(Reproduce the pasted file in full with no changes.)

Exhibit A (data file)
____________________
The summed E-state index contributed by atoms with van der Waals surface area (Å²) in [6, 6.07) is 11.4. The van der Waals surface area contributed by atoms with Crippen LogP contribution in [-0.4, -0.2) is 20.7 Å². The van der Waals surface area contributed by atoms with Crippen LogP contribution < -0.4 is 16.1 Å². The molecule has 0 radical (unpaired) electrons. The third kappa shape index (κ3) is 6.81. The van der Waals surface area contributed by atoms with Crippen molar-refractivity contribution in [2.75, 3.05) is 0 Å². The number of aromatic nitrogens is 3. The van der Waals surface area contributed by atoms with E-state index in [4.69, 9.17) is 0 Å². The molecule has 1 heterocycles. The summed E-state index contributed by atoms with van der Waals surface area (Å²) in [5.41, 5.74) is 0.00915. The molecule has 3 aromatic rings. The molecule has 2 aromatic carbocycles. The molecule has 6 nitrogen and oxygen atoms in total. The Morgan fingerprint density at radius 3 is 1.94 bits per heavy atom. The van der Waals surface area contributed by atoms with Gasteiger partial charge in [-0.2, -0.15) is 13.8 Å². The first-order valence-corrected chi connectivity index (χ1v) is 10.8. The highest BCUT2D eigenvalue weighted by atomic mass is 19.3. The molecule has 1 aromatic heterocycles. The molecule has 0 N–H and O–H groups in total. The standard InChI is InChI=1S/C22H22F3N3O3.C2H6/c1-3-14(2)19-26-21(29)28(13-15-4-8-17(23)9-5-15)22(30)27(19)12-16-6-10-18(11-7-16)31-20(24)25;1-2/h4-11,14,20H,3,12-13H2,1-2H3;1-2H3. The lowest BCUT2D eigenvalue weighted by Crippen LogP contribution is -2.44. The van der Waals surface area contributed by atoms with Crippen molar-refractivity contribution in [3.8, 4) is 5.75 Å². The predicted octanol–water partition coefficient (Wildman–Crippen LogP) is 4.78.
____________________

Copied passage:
The summed E-state index contributed by atoms with van der Waals surface area (Å²) in [6, 6.07) is 11.4. The van der Waals surface area contributed by atoms with Crippen LogP contribution in [-0.4, -0.2) is 20.7 Å². The van der Waals surface area contributed by atoms with Crippen LogP contribution < -0.4 is 16.1 Å². The molecule has 0 radical (unpaired) electrons. The third kappa shape index (κ3) is 6.81. The van der Waals surface area contributed by atoms with Crippen molar-refractivity contribution in [2.75, 3.05) is 0 Å². The number of aromatic nitrogens is 3. The van der Waals surface area contributed by atoms with E-state index in [4.69, 9.17) is 0 Å². The molecule has 1 heterocycles. The summed E-state index contributed by atoms with van der Waals surface area (Å²) in [5.41, 5.74) is 0.00915. The molecule has 3 aromatic rings. The molecule has 2 aromatic carbocycles. The molecule has 6 nitrogen and oxygen atoms in total. The Morgan fingerprint density at radius 3 is 1.94 bits per heavy atom. The van der Waals surface area contributed by atoms with Gasteiger partial charge in [-0.2, -0.15) is 13.8 Å². The first-order valence-corrected chi connectivity index (χ1v) is 10.8. The highest BCUT2D eigenvalue weighted by atomic mass is 19.3. The molecule has 1 aromatic heterocycles. The molecule has 0 N–H and O–H groups in total. The standard InChI is InChI=1S/C22H22F3N3O3.C2H6/c1-3-14(2)19-26-21(29)28(13-15-4-8-17(23)9-5-15)22(30)27(19)12-16-6-10-18(11-7-16)31-20(24)25;1-2/h4-11,14,20H,3,12-13H2,1-2H3;1-2H3. The lowest BCUT2D eigenvalue weighted by Crippen LogP contribution is -2.44. The van der Waals surface area contributed by atoms with Crippen molar-refractivity contribution in [3.8, 4) is 5.75 Å². The predicted octanol–water partition coefficient (Wildman–Crippen LogP) is 4.78.